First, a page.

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NTSB forum examines lithium-ion battery use

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Bloomberg News and Herald staff
Published:
WASHINGTON -- Lithium-ion batteries like the ones that overheated on two Boeing Co. 787 Dreamliners are "potent" but come with risks, the head of a federal safety board said during a forum Thursday.
"We know lithium-ion battery technology is an established technology -- its commercial use dates to 1991," Deborah A.P. Hersman, chairman of the National Transportation Safety Board, said during a forum on the batteries. "At the same time, it is an emerging technology with extensive and growing application in transportation."
The NTSB convened the forum, which continues Friday, as part of an agency investigation of the Jan. 7 fire of a Boeing 787 in Boston. Boeing has proposed a redesigned battery system to the Federal Aviation Administration, which grounded the Dreamliner on Jan. 16.
The NTSB will hold a separate hearing April 23-24 to examine the Dreamliner's battery design and how it was certified by the FAA.
"The batteries are continuing to get better and safer," Dan Doughty of Battery Safety Consulting in Albuquerque, N.M., said in an interview. "As we learn and understand the failure modes, that will continue."
The question is whether safeguards such as encasing batteries in steel and building in protective circuitry are too costly, Vince Visco, senior vice president of strategy and business development at Quallion, said in an interview. Los Angeles-based Quallion makes batteries for use in space and medical devices. He and Doughty spoke Thursday at the NTSB forum in Washington.
Part of Boeing's proposal includes increased spacing between lithium-ion battery cells. The move should decrease the likelihood that a fire in one cell could spread to others.
"One of the worries in the industry is if you have a cell failure, will it propagate?" Doughty said on Thursday. "If you can't prevent or predict a cell failure, it's essential to prevent propagation."
In originally designing and testing the 787's battery, Boeing had believed a failure in one cell wouldn't spread to the next. But that wasn't the case in the Jan. 7 incident, according to NTSB findings. The NTSB has yet to determine the cause of the failure.
Rechargeable lithium cells power devices ranging from Apple's iPad to power tools and are increasingly used in transportation. While battery fires are rare, they have been linked to aviation accidents and blazes in plug-in electric cars.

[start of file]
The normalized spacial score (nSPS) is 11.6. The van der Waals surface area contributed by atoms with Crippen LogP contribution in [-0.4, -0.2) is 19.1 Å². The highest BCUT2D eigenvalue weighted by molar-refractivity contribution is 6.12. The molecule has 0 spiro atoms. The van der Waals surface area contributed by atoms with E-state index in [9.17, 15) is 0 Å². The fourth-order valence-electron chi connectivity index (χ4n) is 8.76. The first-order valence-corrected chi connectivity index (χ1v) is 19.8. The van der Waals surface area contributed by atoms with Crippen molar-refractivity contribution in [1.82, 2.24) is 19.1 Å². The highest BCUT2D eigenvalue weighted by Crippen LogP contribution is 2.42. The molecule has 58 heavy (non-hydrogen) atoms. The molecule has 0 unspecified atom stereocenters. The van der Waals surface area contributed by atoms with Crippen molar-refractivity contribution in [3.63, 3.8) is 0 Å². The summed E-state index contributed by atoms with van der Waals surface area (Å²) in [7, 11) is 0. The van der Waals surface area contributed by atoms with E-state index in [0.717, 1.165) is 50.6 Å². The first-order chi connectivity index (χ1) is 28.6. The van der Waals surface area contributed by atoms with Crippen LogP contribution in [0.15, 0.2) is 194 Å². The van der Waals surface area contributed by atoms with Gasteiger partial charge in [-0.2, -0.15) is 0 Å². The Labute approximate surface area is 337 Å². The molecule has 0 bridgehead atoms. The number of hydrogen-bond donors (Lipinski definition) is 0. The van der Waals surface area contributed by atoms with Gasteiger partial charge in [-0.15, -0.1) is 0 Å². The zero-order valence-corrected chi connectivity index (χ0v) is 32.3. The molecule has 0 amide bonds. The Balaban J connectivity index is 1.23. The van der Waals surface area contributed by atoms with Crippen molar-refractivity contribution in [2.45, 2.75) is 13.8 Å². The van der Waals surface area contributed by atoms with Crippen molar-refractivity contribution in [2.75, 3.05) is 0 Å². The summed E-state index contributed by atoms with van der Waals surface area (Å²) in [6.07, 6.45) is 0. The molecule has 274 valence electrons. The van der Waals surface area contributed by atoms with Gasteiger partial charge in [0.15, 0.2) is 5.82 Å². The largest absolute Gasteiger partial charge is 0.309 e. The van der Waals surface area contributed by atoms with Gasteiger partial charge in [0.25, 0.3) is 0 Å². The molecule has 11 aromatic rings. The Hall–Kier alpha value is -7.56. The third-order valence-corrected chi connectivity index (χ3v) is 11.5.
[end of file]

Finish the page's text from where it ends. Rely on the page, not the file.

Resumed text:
When it catches fire, lithium burns violently, spewing flammable gas and molten metal. However, batteries much larger than those on the 787 have proven themselves in recent years in uses that include hybrid buses and power grids, Yet-Ming Chiang, a Massachusetts Institute of Technology professor who also spoke at the forum, said in an interview.
"Any time you have a highly concentrated source of energy, you need to understand it and treat it with respect," Chiang said. "But that's true of any form of fuel that you use, whether it's gasoline, jet fuel or batteries."
The FAA has recorded 33 cases of batteries brought aboard commercial planes by passengers or as cargo catching fire since 2009. Of those cases, 26, or 79 percent, involved lithium-based batteries, according to the agency.
Since 2006, three cargo jets have been destroyed in fires in which lithium batteries were present, according to the safety board. Those cells were being shipped and weren't part of the aircraft. The United Nations' International Civil Aviation Organization on Jan. 1 imposed new rules on air shipments of lithium batteries.
Boeing got U.S. regulatory permission to install lithium-ion batteries on the Dreamliner in 2007, three years after passenger airlines were barred from carrying non-rechargeable battery types as cargo.
Boeing chose them for the 787, which uses more electricity than previous designs, because they are lighter, hold more energy and can be quickly recharged, Mike Sinnett, the 787 chief project engineer, said in a January briefing.
The greatest risk for lithium-ion batteries is that of overcharging, Bowling said. Companies like Boeing need to know how the battery they're using could fail and make sure the system the battery is used in will accommodate such failure.
The FAA has not said how soon it will give Boeing an answer on the redesign. However, Boeing customers, like Qatar Airways, are speculating the 787 could be back in the air by the end of April.

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